In Other Words Will­ful Dis­re­gard by Lena An­der­s­son

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Ester Nils­son, the pro­tag­o­nist of Will­ful Dis­re­gard, is what some peo­ple might call too smart for her own good. Ester is de­scribed as a thirty-one-year-old poet and es­say­ist who “per­ceived re­al­ity with dev­as­tat­ing pre­ci­sion and lived by the un­der­stand­ing that the world was as she ex­pe­ri­enced it.” In less the­o­ret­i­cal terms, Ester is al­ways up for an in­tel­lec­tual ar­gu­ment and has never learned that be­tween men and women in the early throes of courtship, words are not prom­ises but sounds to fill awk­ward si­lences. Just be­cause a man says he’s go­ing to call doesn’t mean he will.

Will­ful Dis­re­gard is a mar­velously droll primer that, if handed out as part of middle- school cur­ricu­lum, could pre­vent decades of dat­ing headaches all over t he world. The nar­ra­tive is firmly in the tell- don’t- show mode, which can sound heavy-handed to Amer­i­can ears be­cause scenes don’t tend to un­fold or­gan­i­cally. Though the plot is dressed in aca­demic­sound­ing di­a­logue and Her­mann Hesse-level moral in­tro­spec­tion — de­liv­ered wryly at all points by An­der­s­son — this is es­sen­tially a story about a woman who falls for an older man, a fa­mous artist she ad­mires, and then can­not read the signs that should tell her he’s just not that into her. She is so be­sot­ted that for more than a year she in­ter­prets ev­ery com­mu­ni­ca­tion from him as a sign of his in­ter­est. And then when he backs away yet again, she de­cides that he owes her an ex­pla­na­tion for why he has toyed with her af­fec­tions and what it all means. It’s like watch­ing a GIF of a train wreck, in which the crash hap­pens over and over. Truly, Es­ther is her own worst en­emy.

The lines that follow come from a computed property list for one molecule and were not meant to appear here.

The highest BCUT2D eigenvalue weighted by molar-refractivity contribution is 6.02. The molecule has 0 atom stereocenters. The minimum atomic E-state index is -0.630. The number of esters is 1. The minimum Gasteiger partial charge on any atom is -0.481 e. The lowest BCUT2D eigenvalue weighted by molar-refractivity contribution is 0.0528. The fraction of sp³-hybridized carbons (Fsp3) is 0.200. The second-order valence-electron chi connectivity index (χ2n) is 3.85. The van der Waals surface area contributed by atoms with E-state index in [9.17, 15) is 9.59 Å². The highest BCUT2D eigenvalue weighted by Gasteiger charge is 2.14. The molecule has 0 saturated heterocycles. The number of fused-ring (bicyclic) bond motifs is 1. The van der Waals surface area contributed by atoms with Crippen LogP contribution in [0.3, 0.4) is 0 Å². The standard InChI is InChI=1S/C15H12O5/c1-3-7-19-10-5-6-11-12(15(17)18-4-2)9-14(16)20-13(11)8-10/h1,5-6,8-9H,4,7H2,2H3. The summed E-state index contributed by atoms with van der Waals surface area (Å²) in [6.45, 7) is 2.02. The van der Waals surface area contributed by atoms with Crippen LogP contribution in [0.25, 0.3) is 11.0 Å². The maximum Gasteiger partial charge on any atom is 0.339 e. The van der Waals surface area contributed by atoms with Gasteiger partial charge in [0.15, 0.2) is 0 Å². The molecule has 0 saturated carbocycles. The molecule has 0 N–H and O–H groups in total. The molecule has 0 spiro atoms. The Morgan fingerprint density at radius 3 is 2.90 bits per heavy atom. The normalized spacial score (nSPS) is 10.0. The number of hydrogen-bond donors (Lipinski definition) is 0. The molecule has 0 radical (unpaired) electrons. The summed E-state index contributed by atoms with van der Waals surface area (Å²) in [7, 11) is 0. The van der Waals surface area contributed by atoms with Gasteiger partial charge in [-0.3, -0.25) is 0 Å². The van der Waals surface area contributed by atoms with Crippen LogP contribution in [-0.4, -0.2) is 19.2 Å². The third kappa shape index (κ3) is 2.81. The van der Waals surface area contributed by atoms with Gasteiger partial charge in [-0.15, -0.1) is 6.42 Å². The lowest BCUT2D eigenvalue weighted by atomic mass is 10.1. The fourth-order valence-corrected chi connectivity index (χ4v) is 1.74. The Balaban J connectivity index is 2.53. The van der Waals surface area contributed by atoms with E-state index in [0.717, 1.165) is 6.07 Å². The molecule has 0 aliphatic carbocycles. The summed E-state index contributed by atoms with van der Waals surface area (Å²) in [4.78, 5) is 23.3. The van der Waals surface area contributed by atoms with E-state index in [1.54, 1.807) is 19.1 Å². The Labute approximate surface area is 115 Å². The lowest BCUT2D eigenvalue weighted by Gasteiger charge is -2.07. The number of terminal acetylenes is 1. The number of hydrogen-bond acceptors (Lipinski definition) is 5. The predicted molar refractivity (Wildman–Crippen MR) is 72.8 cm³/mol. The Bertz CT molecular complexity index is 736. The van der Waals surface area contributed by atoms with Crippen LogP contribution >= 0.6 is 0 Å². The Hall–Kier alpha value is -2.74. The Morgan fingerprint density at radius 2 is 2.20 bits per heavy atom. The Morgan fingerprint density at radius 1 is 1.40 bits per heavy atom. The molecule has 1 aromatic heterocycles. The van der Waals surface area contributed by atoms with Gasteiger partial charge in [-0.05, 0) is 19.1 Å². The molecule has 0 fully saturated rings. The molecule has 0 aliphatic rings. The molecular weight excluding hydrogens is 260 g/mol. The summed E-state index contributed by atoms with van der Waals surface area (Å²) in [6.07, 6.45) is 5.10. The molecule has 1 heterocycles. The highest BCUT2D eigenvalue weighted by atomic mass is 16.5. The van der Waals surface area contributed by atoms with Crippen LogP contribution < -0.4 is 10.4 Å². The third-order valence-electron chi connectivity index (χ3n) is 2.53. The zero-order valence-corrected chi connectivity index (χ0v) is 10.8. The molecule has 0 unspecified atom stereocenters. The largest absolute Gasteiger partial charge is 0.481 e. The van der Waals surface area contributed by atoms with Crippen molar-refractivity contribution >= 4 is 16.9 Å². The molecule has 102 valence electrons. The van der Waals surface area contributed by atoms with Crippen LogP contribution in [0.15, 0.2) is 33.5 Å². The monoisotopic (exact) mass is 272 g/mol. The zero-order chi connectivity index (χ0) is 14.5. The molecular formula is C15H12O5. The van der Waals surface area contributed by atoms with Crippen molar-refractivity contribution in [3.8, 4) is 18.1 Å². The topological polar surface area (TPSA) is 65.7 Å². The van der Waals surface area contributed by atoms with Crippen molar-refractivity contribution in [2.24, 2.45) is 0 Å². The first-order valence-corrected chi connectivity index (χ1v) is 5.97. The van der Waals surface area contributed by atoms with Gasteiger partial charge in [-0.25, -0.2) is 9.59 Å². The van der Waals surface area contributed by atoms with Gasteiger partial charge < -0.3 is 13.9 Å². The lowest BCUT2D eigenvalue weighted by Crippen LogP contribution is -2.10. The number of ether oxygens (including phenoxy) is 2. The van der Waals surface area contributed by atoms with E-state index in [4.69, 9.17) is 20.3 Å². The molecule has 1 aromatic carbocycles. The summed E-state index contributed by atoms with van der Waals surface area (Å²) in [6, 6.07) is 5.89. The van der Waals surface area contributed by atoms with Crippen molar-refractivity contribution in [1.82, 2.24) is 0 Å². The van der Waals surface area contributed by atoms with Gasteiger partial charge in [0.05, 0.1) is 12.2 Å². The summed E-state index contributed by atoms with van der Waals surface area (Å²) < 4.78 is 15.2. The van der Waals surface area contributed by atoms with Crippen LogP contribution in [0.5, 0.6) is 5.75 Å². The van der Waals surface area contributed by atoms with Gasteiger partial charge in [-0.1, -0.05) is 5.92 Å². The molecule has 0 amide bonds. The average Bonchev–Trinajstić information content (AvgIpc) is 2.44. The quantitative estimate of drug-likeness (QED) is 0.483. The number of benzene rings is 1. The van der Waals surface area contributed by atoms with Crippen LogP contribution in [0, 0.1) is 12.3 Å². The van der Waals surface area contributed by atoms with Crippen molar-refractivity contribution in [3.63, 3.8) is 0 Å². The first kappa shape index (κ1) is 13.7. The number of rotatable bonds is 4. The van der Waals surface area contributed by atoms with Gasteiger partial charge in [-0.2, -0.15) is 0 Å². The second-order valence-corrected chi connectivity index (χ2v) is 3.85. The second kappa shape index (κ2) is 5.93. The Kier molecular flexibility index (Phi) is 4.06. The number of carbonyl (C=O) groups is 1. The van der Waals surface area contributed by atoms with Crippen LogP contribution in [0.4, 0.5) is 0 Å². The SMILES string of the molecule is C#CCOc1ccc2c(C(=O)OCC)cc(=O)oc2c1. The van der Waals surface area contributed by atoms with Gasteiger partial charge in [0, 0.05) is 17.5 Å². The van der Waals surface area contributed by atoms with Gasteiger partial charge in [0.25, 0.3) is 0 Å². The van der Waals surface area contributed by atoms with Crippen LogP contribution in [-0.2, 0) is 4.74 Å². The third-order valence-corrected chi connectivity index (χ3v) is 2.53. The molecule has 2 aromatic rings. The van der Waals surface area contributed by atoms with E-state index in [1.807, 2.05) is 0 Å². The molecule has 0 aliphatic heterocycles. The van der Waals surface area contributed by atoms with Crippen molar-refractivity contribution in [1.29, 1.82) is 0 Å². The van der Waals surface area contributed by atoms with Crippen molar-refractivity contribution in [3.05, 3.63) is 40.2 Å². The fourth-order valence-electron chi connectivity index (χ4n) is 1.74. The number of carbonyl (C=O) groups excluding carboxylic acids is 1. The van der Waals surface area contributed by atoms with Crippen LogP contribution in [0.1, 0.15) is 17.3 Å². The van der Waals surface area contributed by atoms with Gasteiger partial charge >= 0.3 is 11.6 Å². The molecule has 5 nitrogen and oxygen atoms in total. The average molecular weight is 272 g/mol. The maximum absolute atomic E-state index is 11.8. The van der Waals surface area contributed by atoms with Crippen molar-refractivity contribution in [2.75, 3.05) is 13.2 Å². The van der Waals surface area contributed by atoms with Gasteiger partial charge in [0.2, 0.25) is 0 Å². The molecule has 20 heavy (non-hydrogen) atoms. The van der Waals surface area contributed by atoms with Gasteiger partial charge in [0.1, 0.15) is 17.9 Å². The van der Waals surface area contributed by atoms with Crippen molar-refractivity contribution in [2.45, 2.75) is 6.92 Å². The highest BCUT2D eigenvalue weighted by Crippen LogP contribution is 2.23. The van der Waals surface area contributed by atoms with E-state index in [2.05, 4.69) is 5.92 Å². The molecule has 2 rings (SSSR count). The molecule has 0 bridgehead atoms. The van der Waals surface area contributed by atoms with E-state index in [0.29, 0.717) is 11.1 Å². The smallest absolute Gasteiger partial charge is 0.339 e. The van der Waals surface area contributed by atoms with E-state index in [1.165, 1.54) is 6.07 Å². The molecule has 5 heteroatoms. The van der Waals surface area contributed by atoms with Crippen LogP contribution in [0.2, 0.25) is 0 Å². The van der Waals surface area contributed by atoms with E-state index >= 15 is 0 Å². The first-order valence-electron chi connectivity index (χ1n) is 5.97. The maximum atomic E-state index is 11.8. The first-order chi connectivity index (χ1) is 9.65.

Hugo Rask first en­ters Ester’s life in the au­di­ence of a lecture she’s been com­mis­sioned to give about him. She’s long ad­mired his art­work, but af­ter re­search­ing and writ­ing about him, she’s fallen in love with him sight un­seen. The two strike up a friend­ship of weekly din­ner dates and long con­ver­sa­tions, as well as text-mes­sage repar­tee. From the be­gin­ning, Ester knows that she wants to spend her life with Hugo. We get no such in­sight into Hugo’s psy­che, which we per­ceive only through Ester’s point of view. She ra­tio­nal­izes away his pom­pos­ity and other an­noy­ing char­ac­ter traits, read­ing de­vo­tion into what is likely just a se­duc­tion game to him.

Ester’s foibles and mis­steps could be any­one’s, though the idea of ex­ist­ing in this kind of ro­man­tic naiveté into one’s thir­ties i s, frankly, ter­ri­fy­ing. She is cor­rect when she says Hugo’s be­hav­ior isn’t ac­cept­able and that he should be more pre­cise in how he con­veys his in­ten­tions. But she is too old to still be­lieve that her rhetor­i­cal ar­gu­ments about moral re­spon­si­bil­ity in love will ever sway a man like him. Ev­ery woman — and re­ally, ev­ery man — could be­have like Ester at some point in their lives. Some might call Ester crazy, but she’s just not able to see how her ac­tions come across to oth­ers. Ester, while de­light­ful on the page, would surely be ex­haust­ing in real life. — Jen­nifer Levin

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